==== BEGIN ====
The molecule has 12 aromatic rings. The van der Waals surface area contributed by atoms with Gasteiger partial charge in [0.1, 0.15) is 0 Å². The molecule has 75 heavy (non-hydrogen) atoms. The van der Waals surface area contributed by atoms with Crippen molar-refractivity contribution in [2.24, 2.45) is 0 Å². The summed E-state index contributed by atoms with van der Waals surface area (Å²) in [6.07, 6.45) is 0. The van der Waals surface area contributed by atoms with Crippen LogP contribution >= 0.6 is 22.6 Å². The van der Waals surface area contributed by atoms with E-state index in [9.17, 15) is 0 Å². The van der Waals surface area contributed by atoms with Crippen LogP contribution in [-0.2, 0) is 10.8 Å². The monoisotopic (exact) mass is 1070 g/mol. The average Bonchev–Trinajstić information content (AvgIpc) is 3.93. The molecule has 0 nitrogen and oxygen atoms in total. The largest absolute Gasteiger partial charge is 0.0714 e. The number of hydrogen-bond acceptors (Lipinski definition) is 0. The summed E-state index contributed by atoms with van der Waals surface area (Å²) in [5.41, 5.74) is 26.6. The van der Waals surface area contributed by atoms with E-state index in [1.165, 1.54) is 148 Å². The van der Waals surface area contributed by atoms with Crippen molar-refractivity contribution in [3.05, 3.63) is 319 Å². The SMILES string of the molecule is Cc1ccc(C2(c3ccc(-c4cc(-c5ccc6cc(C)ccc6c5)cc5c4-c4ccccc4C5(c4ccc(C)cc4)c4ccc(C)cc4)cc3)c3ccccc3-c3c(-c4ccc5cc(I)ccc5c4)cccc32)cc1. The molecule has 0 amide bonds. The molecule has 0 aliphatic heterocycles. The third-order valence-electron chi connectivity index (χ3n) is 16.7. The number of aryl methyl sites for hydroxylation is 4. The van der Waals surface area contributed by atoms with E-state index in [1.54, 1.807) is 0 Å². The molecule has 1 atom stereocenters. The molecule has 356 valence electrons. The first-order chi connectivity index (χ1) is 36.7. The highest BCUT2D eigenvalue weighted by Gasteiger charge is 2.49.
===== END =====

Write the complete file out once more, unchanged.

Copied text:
The molecule has 12 aromatic rings. The van der Waals surface area contributed by atoms with Gasteiger partial charge in [0.1, 0.15) is 0 Å². The molecule has 75 heavy (non-hydrogen) atoms. The van der Waals surface area contributed by atoms with Crippen molar-refractivity contribution in [2.24, 2.45) is 0 Å². The summed E-state index contributed by atoms with van der Waals surface area (Å²) in [6.07, 6.45) is 0. The van der Waals surface area contributed by atoms with Crippen LogP contribution >= 0.6 is 22.6 Å². The van der Waals surface area contributed by atoms with E-state index in [9.17, 15) is 0 Å². The van der Waals surface area contributed by atoms with Crippen LogP contribution in [-0.2, 0) is 10.8 Å². The monoisotopic (exact) mass is 1070 g/mol. The average Bonchev–Trinajstić information content (AvgIpc) is 3.93. The molecule has 0 nitrogen and oxygen atoms in total. The largest absolute Gasteiger partial charge is 0.0714 e. The number of hydrogen-bond acceptors (Lipinski definition) is 0. The summed E-state index contributed by atoms with van der Waals surface area (Å²) in [5.41, 5.74) is 26.6. The van der Waals surface area contributed by atoms with E-state index in [1.165, 1.54) is 148 Å². The van der Waals surface area contributed by atoms with Crippen molar-refractivity contribution in [3.05, 3.63) is 319 Å². The SMILES string of the molecule is Cc1ccc(C2(c3ccc(-c4cc(-c5ccc6cc(C)ccc6c5)cc5c4-c4ccccc4C5(c4ccc(C)cc4)c4ccc(C)cc4)cc3)c3ccccc3-c3c(-c4ccc5cc(I)ccc5c4)cccc32)cc1. The molecule has 0 amide bonds. The molecule has 0 aliphatic heterocycles. The third-order valence-electron chi connectivity index (χ3n) is 16.7. The number of aryl methyl sites for hydroxylation is 4. The van der Waals surface area contributed by atoms with E-state index in [1.54, 1.807) is 0 Å². The molecule has 1 atom stereocenters. The molecule has 356 valence electrons. The first-order chi connectivity index (χ1) is 36.7. The highest BCUT2D eigenvalue weighted by Gasteiger charge is 2.49.